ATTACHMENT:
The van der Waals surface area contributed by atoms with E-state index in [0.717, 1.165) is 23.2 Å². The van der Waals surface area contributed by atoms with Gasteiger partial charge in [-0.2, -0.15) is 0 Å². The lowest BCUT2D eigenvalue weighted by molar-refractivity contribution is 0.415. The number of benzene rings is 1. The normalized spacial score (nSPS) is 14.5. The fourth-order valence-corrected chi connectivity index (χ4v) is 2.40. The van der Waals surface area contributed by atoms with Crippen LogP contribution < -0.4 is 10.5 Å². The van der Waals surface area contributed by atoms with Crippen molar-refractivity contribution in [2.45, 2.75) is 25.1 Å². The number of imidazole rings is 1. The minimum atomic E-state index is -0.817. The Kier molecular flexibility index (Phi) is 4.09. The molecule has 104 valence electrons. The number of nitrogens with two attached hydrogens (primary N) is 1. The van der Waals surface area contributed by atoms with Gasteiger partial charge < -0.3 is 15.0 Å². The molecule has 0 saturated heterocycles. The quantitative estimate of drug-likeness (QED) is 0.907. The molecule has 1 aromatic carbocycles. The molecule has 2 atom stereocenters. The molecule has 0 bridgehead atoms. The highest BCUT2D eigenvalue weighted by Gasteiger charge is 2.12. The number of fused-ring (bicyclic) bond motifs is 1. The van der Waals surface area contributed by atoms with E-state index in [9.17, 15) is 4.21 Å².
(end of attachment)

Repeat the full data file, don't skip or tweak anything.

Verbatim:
The van der Waals surface area contributed by atoms with E-state index in [0.717, 1.165) is 23.2 Å². The van der Waals surface area contributed by atoms with Gasteiger partial charge in [-0.2, -0.15) is 0 Å². The lowest BCUT2D eigenvalue weighted by molar-refractivity contribution is 0.415. The number of benzene rings is 1. The normalized spacial score (nSPS) is 14.5. The fourth-order valence-corrected chi connectivity index (χ4v) is 2.40. The van der Waals surface area contributed by atoms with Crippen LogP contribution < -0.4 is 10.5 Å². The van der Waals surface area contributed by atoms with Crippen molar-refractivity contribution in [2.45, 2.75) is 25.1 Å². The number of imidazole rings is 1. The minimum atomic E-state index is -0.817. The Kier molecular flexibility index (Phi) is 4.09. The molecule has 104 valence electrons. The number of nitrogens with two attached hydrogens (primary N) is 1. The van der Waals surface area contributed by atoms with Gasteiger partial charge < -0.3 is 15.0 Å². The molecule has 0 saturated heterocycles. The quantitative estimate of drug-likeness (QED) is 0.907. The molecule has 1 aromatic carbocycles. The molecule has 2 atom stereocenters. The molecule has 0 bridgehead atoms. The highest BCUT2D eigenvalue weighted by Gasteiger charge is 2.12. The number of fused-ring (bicyclic) bond motifs is 1. The van der Waals surface area contributed by atoms with E-state index in [9.17, 15) is 4.21 Å².